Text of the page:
Density of cover

In some forms of vegetation woody plants are sparsely scattered, such as savannas and woodlands. The trees and shrubs do not tend to aggregate, even after allowing sufficient time for seed dissemination. Supposedly the association of plants is stabilized. However, during periods of stress - drought, excessively wet periods, overgrazing, lack of grazing, lack of naturally occurring fires - the more aggressive, more tolerant, and usually least palatable species invade adjacent areas and thicken their stands. The encroachment and increase of mesquite in southwestern United States illustrates this process.

Mesquite reproduces by seed and it also sprouts from the crown. It is hardy and withstands drought by reason of its root system which may extend 50 feet (15.2 m.) laterally from the stem and 60 feet (18.3 m.) deep. Its growth form is plastic, mature plants varying from single-stemmed trees 50 feet (15 m.) tall to multi-stemmed bushes only 3 feet (0.9 m.) tall. The seed pods are palatable to livestock and game animals but a large proportion of the seed remains viable after passing through the digestive tract. The foliage is seldom browsed closely enough to hamper the growth of the plant. These characteristics of mesquite have allowed it to increase rapidly but insidiously.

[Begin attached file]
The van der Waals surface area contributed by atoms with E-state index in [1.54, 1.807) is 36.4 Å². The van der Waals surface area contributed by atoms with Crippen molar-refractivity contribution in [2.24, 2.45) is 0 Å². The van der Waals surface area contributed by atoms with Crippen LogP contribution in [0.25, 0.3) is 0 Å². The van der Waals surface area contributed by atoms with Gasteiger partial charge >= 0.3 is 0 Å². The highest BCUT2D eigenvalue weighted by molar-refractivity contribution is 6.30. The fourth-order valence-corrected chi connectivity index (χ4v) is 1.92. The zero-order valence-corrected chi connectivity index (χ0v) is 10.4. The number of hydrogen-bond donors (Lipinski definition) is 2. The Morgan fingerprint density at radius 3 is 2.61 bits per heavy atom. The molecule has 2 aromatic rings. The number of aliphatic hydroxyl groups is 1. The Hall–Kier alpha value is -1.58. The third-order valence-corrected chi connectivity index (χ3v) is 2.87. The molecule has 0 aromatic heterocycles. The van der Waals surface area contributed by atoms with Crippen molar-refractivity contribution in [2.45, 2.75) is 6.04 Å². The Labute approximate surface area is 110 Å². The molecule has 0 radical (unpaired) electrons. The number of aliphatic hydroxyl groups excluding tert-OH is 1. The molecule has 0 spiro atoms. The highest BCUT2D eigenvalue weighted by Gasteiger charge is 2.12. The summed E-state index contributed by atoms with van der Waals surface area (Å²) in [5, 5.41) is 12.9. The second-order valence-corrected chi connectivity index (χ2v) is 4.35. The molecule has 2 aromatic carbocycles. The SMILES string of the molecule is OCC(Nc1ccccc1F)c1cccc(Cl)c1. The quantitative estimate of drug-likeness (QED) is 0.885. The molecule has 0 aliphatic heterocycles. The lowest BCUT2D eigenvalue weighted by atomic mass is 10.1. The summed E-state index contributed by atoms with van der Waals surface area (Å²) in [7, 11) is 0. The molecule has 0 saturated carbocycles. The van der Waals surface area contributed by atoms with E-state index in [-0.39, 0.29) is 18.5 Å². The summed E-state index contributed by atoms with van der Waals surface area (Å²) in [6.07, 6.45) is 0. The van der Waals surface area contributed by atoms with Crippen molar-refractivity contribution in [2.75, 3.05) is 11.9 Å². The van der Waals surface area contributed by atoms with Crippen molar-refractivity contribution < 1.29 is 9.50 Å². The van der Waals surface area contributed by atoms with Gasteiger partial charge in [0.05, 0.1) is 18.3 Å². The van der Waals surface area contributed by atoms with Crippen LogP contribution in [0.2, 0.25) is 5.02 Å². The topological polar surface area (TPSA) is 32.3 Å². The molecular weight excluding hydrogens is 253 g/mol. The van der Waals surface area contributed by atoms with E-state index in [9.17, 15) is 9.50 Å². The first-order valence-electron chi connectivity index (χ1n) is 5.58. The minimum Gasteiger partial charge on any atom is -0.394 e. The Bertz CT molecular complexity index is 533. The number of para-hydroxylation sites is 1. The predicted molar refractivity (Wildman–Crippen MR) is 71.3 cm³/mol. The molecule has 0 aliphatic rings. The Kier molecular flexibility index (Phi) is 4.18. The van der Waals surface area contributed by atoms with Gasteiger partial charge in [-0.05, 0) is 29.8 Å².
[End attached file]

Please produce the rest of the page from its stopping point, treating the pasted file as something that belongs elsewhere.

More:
The denser stands are difficult to clear. It takes more power and time to run machinery through it, and there is more wear on equipment than in lighter stands. The difficulty of control is lessened when airplane spraying of chemicals is employed. Here complete coverage of the area is imperative, providing uniform distribution, regardless of whether the infestation is heavy or light. For this reason incentive payments by the United States Federal Government to Texas ranchers, amounting to 12 cents per acre for each 1 percent infestation, has been made. Thus assistance for control of each acre of mesquite with a crown cover of 42 percent would be $5.00, which is the maximum allowance. Where the infestation is less than 1 percent, no payment is made. Thus there is a bonus for those land managers who clear their heavily infested range lands of brush, but none for the all-important stopping of initial invasion before the 1 percent density is reached. At this incipient stage of encroachment, the plants can be effectively and cheaply eradicated.

Density of brush is a determinant of method of brush removal in another way. Under the shade and competition of dense brush there is little herbaceous vegetation and consequently not much seed of grasses or other herbs. Therefore the method of brush clearing must be such that artificial seeding is possible and successful.


The character of the terrain is important to brush control from three standpoints: it determines whether the land is accessible to or can be traversed and worked by machinery, it determines the usability of the land as range, cropland or watershed; and it affects the amount of erosion that may take place after brush clearing.

Steepness of slope is the most important aspect of topography in this regard. The critical nature of the gradient, however, is modified by different lengths of slope, erosibility of soil, type of cover, and brush control methods.